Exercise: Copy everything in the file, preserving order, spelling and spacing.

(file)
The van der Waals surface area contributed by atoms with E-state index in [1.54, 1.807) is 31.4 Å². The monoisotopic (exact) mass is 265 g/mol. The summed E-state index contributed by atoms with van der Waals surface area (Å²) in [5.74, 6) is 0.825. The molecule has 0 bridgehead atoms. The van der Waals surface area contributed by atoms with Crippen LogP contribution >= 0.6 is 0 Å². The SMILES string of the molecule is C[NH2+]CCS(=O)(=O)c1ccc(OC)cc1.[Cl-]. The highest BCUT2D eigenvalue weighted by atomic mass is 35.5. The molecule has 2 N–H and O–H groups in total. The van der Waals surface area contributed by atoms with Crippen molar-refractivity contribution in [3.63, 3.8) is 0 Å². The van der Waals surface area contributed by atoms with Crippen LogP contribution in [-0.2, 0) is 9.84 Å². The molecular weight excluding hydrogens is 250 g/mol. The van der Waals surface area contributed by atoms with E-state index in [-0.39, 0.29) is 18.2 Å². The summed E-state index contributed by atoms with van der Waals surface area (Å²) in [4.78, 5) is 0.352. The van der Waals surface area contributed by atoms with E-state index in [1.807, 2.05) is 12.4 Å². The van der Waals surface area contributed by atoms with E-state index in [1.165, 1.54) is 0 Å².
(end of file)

The van der Waals surface area contributed by atoms with E-state index in [1.54, 1.807) is 31.4 Å². The monoisotopic (exact) mass is 265 g/mol. The summed E-state index contributed by atoms with van der Waals surface area (Å²) in [5.74, 6) is 0.825. The molecule has 0 bridgehead atoms. The van der Waals surface area contributed by atoms with Crippen LogP contribution >= 0.6 is 0 Å². The SMILES string of the molecule is C[NH2+]CCS(=O)(=O)c1ccc(OC)cc1.[Cl-]. The highest BCUT2D eigenvalue weighted by atomic mass is 35.5. The molecule has 2 N–H and O–H groups in total. The van der Waals surface area contributed by atoms with Crippen molar-refractivity contribution in [3.63, 3.8) is 0 Å². The van der Waals surface area contributed by atoms with Crippen LogP contribution in [-0.2, 0) is 9.84 Å². The molecular weight excluding hydrogens is 250 g/mol. The van der Waals surface area contributed by atoms with E-state index in [-0.39, 0.29) is 18.2 Å². The summed E-state index contributed by atoms with van der Waals surface area (Å²) in [4.78, 5) is 0.352. The van der Waals surface area contributed by atoms with E-state index in [1.807, 2.05) is 12.4 Å². The van der Waals surface area contributed by atoms with E-state index in [1.165, 1.54) is 0 Å².